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Q&A

Legion commander: Budget woes are real, but so are veterans’ needs

WASHINGTON — Amid all the talk of a shrinking military and declining levels of readiness, veterans groups are increasingly sounding an alarm of their own — that federal budget woes could translate into a shortage of services for veterans just as the need is growing.

The American Legion, which bills itself as the nation’s largest wartime veterans service organization, is meeting for its annual conference in Washington this week, with leaders testifying before Congress, and members descending on Capitol Hill to make their concerns known.

American Legion National Commander Dan Dellinger sat down Tuesday with Stars and Stripes to discuss the Legion’s work with legislators, its partnership with the Department of Veterans affairs, and its plans for the future. The interview has been condensed for space reasons.

Q: With the Afghanistan war ending and the defense spending on a downward trajectory, could veterans fall between the cracks?

A: Most definitely. As we’ve seen after previous wars, once a war is over, the veteran is forgotten about. We just want to make sure they continue to get the best health care possible. With an estimated 1.2 million of them coming off active duty in the next four years, we need to make sure that they have education and jobs, and that they and their families are being taken care of — medically, and mentally and psychologically, too.

Q: A big point of the conference this week is pushing the American Legion’s legislative priorities. How well are you getting along with Congress at the moment?

A: We get good reception in Congress for the things we back. We all know there’s a fiscal strain right now, and the Budget Control Act has had an effect. But the only sector of America to have its paycheck cut because of that was veterans, with the 1 percent reduction in COLA [in the recent two-year bipartisan budget deal.] But Congress rethought it and with our advocacy, they reversed their decision. But what got me was that portion was done behind closed doors.

Q: Speaking of retirement, what’s the Legion’s take on recent Pentagon ideas about changing the retirement system for future troops?

A: They put together [the Military Compensation and Retirement Modernization Commission] to study this, and I’d rather see it left alone until the commission comes out with its findings, which are due next February. Then we’ll take a hard look at each proposal. I mean, they have so much stuff flying in the air right now that I’m not really sure what we could say that would be accurate at this point.

Q: What do you think about proposals like introducing a 401(k)-type system, or reduced benefits for working-age retirees, or becoming eligible for some retirement payments before 20 years?

A: We’re going to fight that.

Q: Does the Legion worry about whether the VA will lack funds to care for a new wave of veterans?

A: That is a big concern. It just isn’t that generation, but it’s also the older generation. More veterans are coming into the system — the older veterans now — because of the limitations in the health care that they are getting or have access to. With the new Obamacare, a lot of them are losing or are going to have to pay a greater amount of money for private health care, so they’re coming to the VA. The VA has to be ready for that plus the 1.2 million who are now coming back.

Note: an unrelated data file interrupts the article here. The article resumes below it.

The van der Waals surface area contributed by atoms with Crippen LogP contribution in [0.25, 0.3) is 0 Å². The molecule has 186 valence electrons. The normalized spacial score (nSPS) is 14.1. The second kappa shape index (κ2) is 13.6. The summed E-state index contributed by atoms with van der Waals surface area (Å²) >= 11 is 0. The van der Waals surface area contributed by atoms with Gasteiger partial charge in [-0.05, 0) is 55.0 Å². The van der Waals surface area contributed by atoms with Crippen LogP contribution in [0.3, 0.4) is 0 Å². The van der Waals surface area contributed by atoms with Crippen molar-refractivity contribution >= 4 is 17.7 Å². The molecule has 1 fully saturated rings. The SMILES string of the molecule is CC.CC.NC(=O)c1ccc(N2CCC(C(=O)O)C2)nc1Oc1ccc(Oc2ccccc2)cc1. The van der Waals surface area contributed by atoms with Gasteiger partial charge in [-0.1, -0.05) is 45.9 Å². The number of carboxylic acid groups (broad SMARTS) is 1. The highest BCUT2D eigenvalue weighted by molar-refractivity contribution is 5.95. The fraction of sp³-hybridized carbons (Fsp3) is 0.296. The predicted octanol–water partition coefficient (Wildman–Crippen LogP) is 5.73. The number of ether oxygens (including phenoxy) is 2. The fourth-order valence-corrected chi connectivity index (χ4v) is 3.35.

Q: How do you grade the ongoing effort to reduce the VA disability claims backlog and reduce wait times for veterans?

A: They’ve spent a billion dollars trying to get the seamless electronic medical records up and running. They’ve failed miserably. They need to get it done now, because they claims process takes so long. It’s an average now of 282 days — that’s what I saw two weeks ago from the VA numbers — to process a claim. And the majority of that time is waiting for paper records to come.

Q: What’s the big holdup?

A: Right now they just aren’t staffed. They’ve been getting the disability backlog down by 22 percent in the last 3 years, and the way they’ve done it is through overtime. If you had more staff you wouldn’t have to pay overtime, and get it down the way that’s needed.

Q: What’s the Legion doing to help?

A: We have almost 3,000 volunteer service officers assisting every day to help veterans through the process. We concentrate on what we call “fully developed claims,” where all the paperwork’s there once it goes in. We’re actually seeing less than 100 days from the time that they process that until they get a check in hand. I had a discussion with a gentleman in a town I visited about a month ago who told me, “You just can’t imagine. I spent six months trying to get through this bureaucracy.” It was only when our service office assisted him that he actually got everything filed. He had his money in less than 100 days.

Q: How is the American Legion its doing as an organization these days?

A: We’re strong. We’ve got 2.4 million members and I’m looking to grow this year and continue to grow. We’ve put in place a five-year-and-beyond membership plan to get more members to help run this. What we do in our communities, too, is just phenomenal.

Q: What’s your plan to attract veterans from recent wars?

A: I say this: “Build it and they will come.” And we’ve built it. We’re getting younger veterans in, they’re coming slowly. It was 10 years after I got off active duty that I came to the American Legion. I was raising a family, starting a business, trying to get my master’s. But when I saw the good things it was doing in our community, that’s why I joined. And that’s why they’ll join — because of what we do for America. We continue to serve after taking that uniform off.

carroll.chris@stripes.com
Twitter: @ChrisCarroll_

 

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